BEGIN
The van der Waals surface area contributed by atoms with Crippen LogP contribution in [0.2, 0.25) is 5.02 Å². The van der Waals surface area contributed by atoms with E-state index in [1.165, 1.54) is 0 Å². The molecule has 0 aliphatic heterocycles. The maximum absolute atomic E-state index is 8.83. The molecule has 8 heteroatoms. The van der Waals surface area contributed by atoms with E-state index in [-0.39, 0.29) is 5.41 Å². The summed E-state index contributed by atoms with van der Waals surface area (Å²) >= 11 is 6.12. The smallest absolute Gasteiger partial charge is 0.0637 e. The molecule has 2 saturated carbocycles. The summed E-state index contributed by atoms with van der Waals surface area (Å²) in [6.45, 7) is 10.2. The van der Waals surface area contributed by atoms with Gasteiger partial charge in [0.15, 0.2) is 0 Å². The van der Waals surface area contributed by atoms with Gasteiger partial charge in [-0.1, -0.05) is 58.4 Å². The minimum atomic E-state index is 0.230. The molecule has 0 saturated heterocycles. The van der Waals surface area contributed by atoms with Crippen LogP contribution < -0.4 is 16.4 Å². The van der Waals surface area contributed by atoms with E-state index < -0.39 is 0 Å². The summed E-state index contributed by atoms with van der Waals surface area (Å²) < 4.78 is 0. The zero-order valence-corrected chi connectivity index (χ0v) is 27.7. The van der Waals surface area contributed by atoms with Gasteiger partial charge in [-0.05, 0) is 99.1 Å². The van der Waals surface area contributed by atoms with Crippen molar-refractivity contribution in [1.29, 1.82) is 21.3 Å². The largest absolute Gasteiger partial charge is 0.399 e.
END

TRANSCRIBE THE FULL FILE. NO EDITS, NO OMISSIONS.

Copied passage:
The van der Waals surface area contributed by atoms with Crippen LogP contribution in [0.2, 0.25) is 5.02 Å². The van der Waals surface area contributed by atoms with E-state index in [1.165, 1.54) is 0 Å². The molecule has 0 aliphatic heterocycles. The maximum absolute atomic E-state index is 8.83. The molecule has 8 heteroatoms. The van der Waals surface area contributed by atoms with E-state index in [-0.39, 0.29) is 5.41 Å². The summed E-state index contributed by atoms with van der Waals surface area (Å²) >= 11 is 6.12. The smallest absolute Gasteiger partial charge is 0.0637 e. The molecule has 2 saturated carbocycles. The summed E-state index contributed by atoms with van der Waals surface area (Å²) in [6.45, 7) is 10.2. The van der Waals surface area contributed by atoms with Gasteiger partial charge in [0.15, 0.2) is 0 Å². The van der Waals surface area contributed by atoms with Gasteiger partial charge in [-0.1, -0.05) is 58.4 Å². The minimum atomic E-state index is 0.230. The molecule has 0 saturated heterocycles. The van der Waals surface area contributed by atoms with Crippen LogP contribution < -0.4 is 16.4 Å². The van der Waals surface area contributed by atoms with E-state index < -0.39 is 0 Å². The summed E-state index contributed by atoms with van der Waals surface area (Å²) < 4.78 is 0. The zero-order valence-corrected chi connectivity index (χ0v) is 27.7. The van der Waals surface area contributed by atoms with Gasteiger partial charge in [-0.05, 0) is 99.1 Å². The van der Waals surface area contributed by atoms with Crippen molar-refractivity contribution in [1.29, 1.82) is 21.3 Å². The largest absolute Gasteiger partial charge is 0.399 e.